Coast Guard Cutter Legare operates in Haiti to bring relief to earthquake victims

MIAMI – The crew of the Coast Guard Cutter Legare, homeported in Portsmouth, Va., spent six days operating in Port-au-Prince harbor conducting medevacs, providing waterside security and working with the Haitian coast guard in support of Operation Unified Response Jan. 21 through 28, 2010.

While in Haiti, the Legare crew coordinated 40 helicopter medevacs from Killick Haitian coast guard base to shore and ship hospitals, refueled 23 helicopters involved in conducting medevacs and providing logistical support, and conducted waterside security patrols with the Haitian coast guard.

The Legare crew coordinated with U.S. Coast Guard and Navy helicopter pilots to complete the medevacs. Petty Officer 1st Class Jeffery Simonds, an electronics technician aboard the Legare, and a Courtland, Va. native, said that the patients waiting to be transported didn’t complain, despite the severe injuries and dehydration.

“They just took things in stride,” said Simonds. “They just waited for the helicopter to come and carry them away.”

The small boat crew from the Legare worked with Haitian coast guard boat crews to help increase the Haitian coast guard capability to operate.

“When the Haitian coast guard first started doing their patrols again and more members began wearing their uniforms around the base, that’s when I knew they were getting back on their feet,” said Ensign Timothy Hurst, a Fayetteville, Tenn. native and an officer aboard the Legare.

In addition, more than 15 Legare crewmembers a day deployed to the Killick coast guard base to make repairs to the base to allow it to operate. Legare crewmembers cleared rubble, repaired base drainage, set up temporary cooking equipment, acted as dock masters, repaired broken communication equipment and provided food to Haitian coast guard members. The crew also unloaded more than 10-tons of relief supplies from U.S. landing crafts.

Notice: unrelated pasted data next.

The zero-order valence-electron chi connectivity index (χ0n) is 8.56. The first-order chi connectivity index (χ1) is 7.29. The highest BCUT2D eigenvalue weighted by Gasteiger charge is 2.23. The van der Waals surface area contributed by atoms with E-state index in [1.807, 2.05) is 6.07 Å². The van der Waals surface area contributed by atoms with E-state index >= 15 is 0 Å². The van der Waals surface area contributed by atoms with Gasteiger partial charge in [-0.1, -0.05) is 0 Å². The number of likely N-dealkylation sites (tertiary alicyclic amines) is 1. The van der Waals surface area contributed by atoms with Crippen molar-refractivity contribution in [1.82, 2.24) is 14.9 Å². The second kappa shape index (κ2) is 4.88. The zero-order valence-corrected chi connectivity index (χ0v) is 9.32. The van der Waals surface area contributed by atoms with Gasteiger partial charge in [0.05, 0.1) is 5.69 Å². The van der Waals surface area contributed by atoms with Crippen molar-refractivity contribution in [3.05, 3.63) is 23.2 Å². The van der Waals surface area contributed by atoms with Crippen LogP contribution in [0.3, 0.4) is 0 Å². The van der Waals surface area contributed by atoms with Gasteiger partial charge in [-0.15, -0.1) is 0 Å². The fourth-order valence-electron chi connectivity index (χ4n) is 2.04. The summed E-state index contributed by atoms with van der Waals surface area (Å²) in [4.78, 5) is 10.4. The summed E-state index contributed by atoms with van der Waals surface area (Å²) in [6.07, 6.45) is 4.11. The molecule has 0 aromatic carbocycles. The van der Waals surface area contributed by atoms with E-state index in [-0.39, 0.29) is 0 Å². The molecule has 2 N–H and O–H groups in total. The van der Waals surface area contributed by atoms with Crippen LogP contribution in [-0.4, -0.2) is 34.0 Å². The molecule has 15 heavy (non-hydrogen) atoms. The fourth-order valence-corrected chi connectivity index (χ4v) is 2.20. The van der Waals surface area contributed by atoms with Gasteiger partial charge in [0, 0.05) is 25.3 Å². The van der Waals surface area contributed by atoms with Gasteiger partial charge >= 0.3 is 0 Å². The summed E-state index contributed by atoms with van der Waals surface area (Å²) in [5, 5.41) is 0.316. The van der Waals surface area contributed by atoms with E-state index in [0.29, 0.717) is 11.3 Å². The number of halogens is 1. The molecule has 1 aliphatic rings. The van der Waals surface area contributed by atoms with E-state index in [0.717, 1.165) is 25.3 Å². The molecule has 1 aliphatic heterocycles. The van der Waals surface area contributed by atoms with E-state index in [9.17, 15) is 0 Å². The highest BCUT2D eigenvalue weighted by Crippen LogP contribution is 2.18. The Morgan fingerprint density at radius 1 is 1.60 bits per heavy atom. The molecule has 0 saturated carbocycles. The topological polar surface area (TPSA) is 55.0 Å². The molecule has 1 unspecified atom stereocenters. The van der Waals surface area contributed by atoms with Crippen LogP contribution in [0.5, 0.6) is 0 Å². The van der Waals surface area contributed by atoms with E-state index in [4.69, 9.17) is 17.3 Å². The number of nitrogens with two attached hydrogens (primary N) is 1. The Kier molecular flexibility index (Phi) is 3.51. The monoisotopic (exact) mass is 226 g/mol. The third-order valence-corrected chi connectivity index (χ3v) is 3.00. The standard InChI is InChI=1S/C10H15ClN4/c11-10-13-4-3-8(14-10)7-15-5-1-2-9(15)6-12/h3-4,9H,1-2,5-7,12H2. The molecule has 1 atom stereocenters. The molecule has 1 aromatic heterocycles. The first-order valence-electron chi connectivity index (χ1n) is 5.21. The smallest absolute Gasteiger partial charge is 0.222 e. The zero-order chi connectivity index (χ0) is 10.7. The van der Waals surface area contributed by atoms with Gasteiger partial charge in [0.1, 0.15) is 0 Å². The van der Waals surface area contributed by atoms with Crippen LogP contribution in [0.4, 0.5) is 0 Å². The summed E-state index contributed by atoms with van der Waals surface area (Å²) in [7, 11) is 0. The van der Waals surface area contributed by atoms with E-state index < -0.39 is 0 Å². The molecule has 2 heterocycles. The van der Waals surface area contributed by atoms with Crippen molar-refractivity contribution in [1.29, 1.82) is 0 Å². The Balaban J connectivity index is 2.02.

While on shore, the crew had an opportunity to interact with the Haitian people who were at Killick being treated with injuries and many were affected by what they saw.

“It was the kids with all sorts of injuries who were coming to the base,” said Lt. Mike Dykema, the engineering officer aboard the cutter and Portsmouth, Va. native. “I have four kids so it hits home. We brought candy to the base and passed it out to the kids to help ease whatever pain or suffering they were in.”

Seaman Jess Duncan, a Gastonia, N.C. native, said that seeing the rubble on the coastline reminded him of why he joined the service.

“I joined the Coast Guard for the search and rescue mission, so I was really anxious to come and help in Haiti. I’ve always wanted to be a part of the joint effort like I saw there. It was a worthwhile experience,” said Duncan.

The Legare’s crew is made up of 14 officers and 85 enlisted personnel. It is one of six 270-foot cutters stationed in Portsmouth, and is regularly deployed on search-and-rescue missions, law enforcement activities and homeland defense patrols.

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